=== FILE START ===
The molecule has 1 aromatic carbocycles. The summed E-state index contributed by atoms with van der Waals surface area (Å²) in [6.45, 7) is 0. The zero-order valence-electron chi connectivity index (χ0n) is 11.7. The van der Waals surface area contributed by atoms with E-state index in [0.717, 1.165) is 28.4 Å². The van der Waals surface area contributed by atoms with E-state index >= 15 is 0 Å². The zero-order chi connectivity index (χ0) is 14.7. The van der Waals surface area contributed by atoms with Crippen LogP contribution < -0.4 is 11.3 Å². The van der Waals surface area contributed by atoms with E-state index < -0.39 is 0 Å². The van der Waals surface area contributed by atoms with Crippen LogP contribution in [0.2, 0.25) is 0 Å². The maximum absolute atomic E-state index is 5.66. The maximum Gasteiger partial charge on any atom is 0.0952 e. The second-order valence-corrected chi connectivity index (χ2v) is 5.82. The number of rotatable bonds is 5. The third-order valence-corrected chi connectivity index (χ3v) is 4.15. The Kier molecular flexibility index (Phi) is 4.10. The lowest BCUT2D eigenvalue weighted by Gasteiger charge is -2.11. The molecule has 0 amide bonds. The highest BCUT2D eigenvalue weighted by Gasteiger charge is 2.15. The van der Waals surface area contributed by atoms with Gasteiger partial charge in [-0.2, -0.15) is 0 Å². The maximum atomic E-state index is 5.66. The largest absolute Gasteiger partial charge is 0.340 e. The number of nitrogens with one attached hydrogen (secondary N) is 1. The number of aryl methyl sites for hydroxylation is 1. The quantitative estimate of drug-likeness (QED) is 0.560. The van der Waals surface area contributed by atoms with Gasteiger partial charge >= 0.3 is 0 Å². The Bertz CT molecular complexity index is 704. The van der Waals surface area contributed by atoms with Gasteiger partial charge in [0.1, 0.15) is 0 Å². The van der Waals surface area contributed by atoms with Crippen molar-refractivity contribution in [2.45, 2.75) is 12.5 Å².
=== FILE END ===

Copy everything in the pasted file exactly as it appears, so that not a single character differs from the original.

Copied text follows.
The molecule has 1 aromatic carbocycles. The summed E-state index contributed by atoms with van der Waals surface area (Å²) in [6.45, 7) is 0. The zero-order valence-electron chi connectivity index (χ0n) is 11.7. The van der Waals surface area contributed by atoms with E-state index in [0.717, 1.165) is 28.4 Å². The van der Waals surface area contributed by atoms with E-state index >= 15 is 0 Å². The zero-order chi connectivity index (χ0) is 14.7. The van der Waals surface area contributed by atoms with Crippen LogP contribution < -0.4 is 11.3 Å². The van der Waals surface area contributed by atoms with E-state index < -0.39 is 0 Å². The van der Waals surface area contributed by atoms with Crippen LogP contribution in [0.2, 0.25) is 0 Å². The maximum absolute atomic E-state index is 5.66. The maximum Gasteiger partial charge on any atom is 0.0952 e. The second-order valence-corrected chi connectivity index (χ2v) is 5.82. The number of rotatable bonds is 5. The third-order valence-corrected chi connectivity index (χ3v) is 4.15. The Kier molecular flexibility index (Phi) is 4.10. The lowest BCUT2D eigenvalue weighted by Gasteiger charge is -2.11. The molecule has 0 amide bonds. The highest BCUT2D eigenvalue weighted by Gasteiger charge is 2.15. The van der Waals surface area contributed by atoms with Gasteiger partial charge in [-0.2, -0.15) is 0 Å². The maximum atomic E-state index is 5.66. The largest absolute Gasteiger partial charge is 0.340 e. The number of nitrogens with one attached hydrogen (secondary N) is 1. The number of aryl methyl sites for hydroxylation is 1. The quantitative estimate of drug-likeness (QED) is 0.560. The van der Waals surface area contributed by atoms with Gasteiger partial charge >= 0.3 is 0 Å². The Bertz CT molecular complexity index is 704. The van der Waals surface area contributed by atoms with Gasteiger partial charge in [0.1, 0.15) is 0 Å². The van der Waals surface area contributed by atoms with Crippen molar-refractivity contribution in [2.45, 2.75) is 12.5 Å².